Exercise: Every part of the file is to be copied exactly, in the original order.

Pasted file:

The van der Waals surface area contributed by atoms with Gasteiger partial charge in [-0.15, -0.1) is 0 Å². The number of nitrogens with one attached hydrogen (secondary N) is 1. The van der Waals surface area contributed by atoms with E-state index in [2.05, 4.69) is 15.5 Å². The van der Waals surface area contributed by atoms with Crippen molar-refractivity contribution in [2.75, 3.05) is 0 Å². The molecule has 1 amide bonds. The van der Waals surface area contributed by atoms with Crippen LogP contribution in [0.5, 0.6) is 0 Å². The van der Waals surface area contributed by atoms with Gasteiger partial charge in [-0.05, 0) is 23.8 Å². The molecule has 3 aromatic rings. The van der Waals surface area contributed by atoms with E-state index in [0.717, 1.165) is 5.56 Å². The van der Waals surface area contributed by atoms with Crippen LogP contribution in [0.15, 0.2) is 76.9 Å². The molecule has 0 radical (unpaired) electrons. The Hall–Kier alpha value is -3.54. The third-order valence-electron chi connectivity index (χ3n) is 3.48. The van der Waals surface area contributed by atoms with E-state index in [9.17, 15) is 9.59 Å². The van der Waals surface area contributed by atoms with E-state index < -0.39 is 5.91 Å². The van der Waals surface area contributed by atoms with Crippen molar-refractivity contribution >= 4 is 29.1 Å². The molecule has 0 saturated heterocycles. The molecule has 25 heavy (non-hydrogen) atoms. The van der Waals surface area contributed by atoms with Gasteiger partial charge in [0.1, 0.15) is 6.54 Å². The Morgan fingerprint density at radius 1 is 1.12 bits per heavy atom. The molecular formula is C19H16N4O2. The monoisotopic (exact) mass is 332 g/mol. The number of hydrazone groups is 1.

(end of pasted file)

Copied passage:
The van der Waals surface area contributed by atoms with Gasteiger partial charge in [-0.15, -0.1) is 0 Å². The number of nitrogens with one attached hydrogen (secondary N) is 1. The van der Waals surface area contributed by atoms with E-state index in [2.05, 4.69) is 15.5 Å². The van der Waals surface area contributed by atoms with Crippen molar-refractivity contribution in [2.75, 3.05) is 0 Å². The molecule has 1 amide bonds. The van der Waals surface area contributed by atoms with Crippen LogP contribution in [0.5, 0.6) is 0 Å². The van der Waals surface area contributed by atoms with Gasteiger partial charge in [-0.05, 0) is 23.8 Å². The molecule has 3 aromatic rings. The van der Waals surface area contributed by atoms with E-state index in [0.717, 1.165) is 5.56 Å². The van der Waals surface area contributed by atoms with Crippen LogP contribution in [0.15, 0.2) is 76.9 Å². The molecule has 0 radical (unpaired) electrons. The Hall–Kier alpha value is -3.54. The third-order valence-electron chi connectivity index (χ3n) is 3.48. The van der Waals surface area contributed by atoms with E-state index in [9.17, 15) is 9.59 Å². The van der Waals surface area contributed by atoms with E-state index < -0.39 is 5.91 Å². The van der Waals surface area contributed by atoms with Crippen molar-refractivity contribution >= 4 is 29.1 Å². The molecule has 0 saturated heterocycles. The molecule has 25 heavy (non-hydrogen) atoms. The van der Waals surface area contributed by atoms with Gasteiger partial charge in [0.1, 0.15) is 6.54 Å². The Morgan fingerprint density at radius 1 is 1.12 bits per heavy atom. The molecular formula is C19H16N4O2. The monoisotopic (exact) mass is 332 g/mol. The number of hydrazone groups is 1.